Profit & the Triple Bottom Line
This is the tricky part since this requires a change in thinking for a lot of us. We tend to think in the traditional manner about "environmental" matters, that they cost, they don't pay.
There are no savings to be found by going green, right? Wrong.
Sustainability isn't some new fad designed to take more of our hard-earned money. The world is changing, and pretty quickly for those who are watching. Being sustainable - truly sustainable - helps with profitability, rather than hurting it.
First off, if you're acting in a sustainable manner, you should be in complete compliance with environmental rules and regulations. You're probably thinking that's expensive, and you're right, it can be. However, in the long run, environmental compliance is cheaper than having to deal with fines, penalties, and all the associative costs you'll be forced to pay when you're found to be out of compliance.
So you're saving money by not getting in trouble. But what about sustainability helping your profit?
Think about things like reducing waste costs, using raw materials more efficiently, using less energy, and eliminating the discharge of pollutants that require costly treatment prior to its release. Sustainability routinely helps lessen operating costs.
But what about additional sources of revenue? How about appealing to new customers who buy green? How about submitting your products or services for a job bid, with requirements that you provide sustainable certifications for your organization or products (hint hint, we're already seeing this, a lot).
These are all examples of increased profitability, and ones that will come to you when you operate in a sustainable manner. So when you're thinking about sustainability, never neglect profit.
Let's review the Triple Bottom Line
Let's use a very simple scenario to demonstrate the Triple Bottom Line.
Your operation is currently using an ISO 14001 EMS to keep track of your environmental performance.
Your operation is looking to buy a new piece of equipment. The machine is going to help you use less resources to create the same widget as you are currently. The biggest reason you've been given the go ahead to buy it is the CFO of the company realizes this item will help drop the cost per unit of your widget.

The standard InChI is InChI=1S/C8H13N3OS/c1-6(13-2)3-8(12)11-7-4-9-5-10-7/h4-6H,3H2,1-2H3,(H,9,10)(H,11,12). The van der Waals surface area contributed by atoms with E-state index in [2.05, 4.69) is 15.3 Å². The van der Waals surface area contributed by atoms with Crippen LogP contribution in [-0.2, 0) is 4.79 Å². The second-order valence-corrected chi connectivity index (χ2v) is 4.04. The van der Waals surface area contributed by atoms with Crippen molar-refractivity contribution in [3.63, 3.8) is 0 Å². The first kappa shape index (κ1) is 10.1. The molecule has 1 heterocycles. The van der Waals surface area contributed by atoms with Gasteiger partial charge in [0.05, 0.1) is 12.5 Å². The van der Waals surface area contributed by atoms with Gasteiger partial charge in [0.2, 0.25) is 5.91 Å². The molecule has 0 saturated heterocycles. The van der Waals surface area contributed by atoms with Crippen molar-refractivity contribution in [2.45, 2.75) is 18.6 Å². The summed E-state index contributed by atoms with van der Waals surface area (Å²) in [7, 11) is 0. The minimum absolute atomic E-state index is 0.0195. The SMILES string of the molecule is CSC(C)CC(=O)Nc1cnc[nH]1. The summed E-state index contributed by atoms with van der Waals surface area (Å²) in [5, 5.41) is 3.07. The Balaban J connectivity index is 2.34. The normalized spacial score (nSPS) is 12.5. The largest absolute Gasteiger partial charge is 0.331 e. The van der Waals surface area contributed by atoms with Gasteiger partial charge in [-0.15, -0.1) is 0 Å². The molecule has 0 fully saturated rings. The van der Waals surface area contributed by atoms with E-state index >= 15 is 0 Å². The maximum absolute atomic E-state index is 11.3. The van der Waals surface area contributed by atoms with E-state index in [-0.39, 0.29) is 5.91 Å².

Your operation buys the equipment, installs it, and starts using it. Things are going exactly as planned, with some added benefits. Since the machine runs more efficiently with newer parts and motors, it isn't as loud as the old equipment.
At the end of the day, your employees and CFO are happy, and you, as the environmental manager, are looking at a gold mine. Why?
Less sound means happier employees as well as less hearing-related health impacts, which contributes to the People aspect. Also, since you're using less resources, you're making an item for cheaper. Plus there's less impact on the planet. There's your profit and planet. But when you really dig into it, using less resources can impact people as well, since you're using less and saving resources for future generations.
The more you look into it, the more you can find aspects of that one machine impacting your entire sustainability program. That one machine impacts your triple bottom line in a perfect way.
The intersection of the benefits to the planet (environment), people (society), and profit (finances) is where true sustainability resides. But does buying that one piece of equipment mean you're sustainable? No, it doesn't.
It certainly factors into becoming sustainable, or could be part of your sustainable practices, but it's not a one-and-done type thing.
This type of mindset is why sustainability probably won't ever be legislated. It makes too much sense, but it's not necessary.
But at the end of the day, it's too good of a thing. You find that triple bottom line, you get to that point of true sustainability, and I'll bet you'll never go back to the old way of doing things. You'll be hooked. You'll be more profitable, with less environmental impact, and more socially conscious than ever.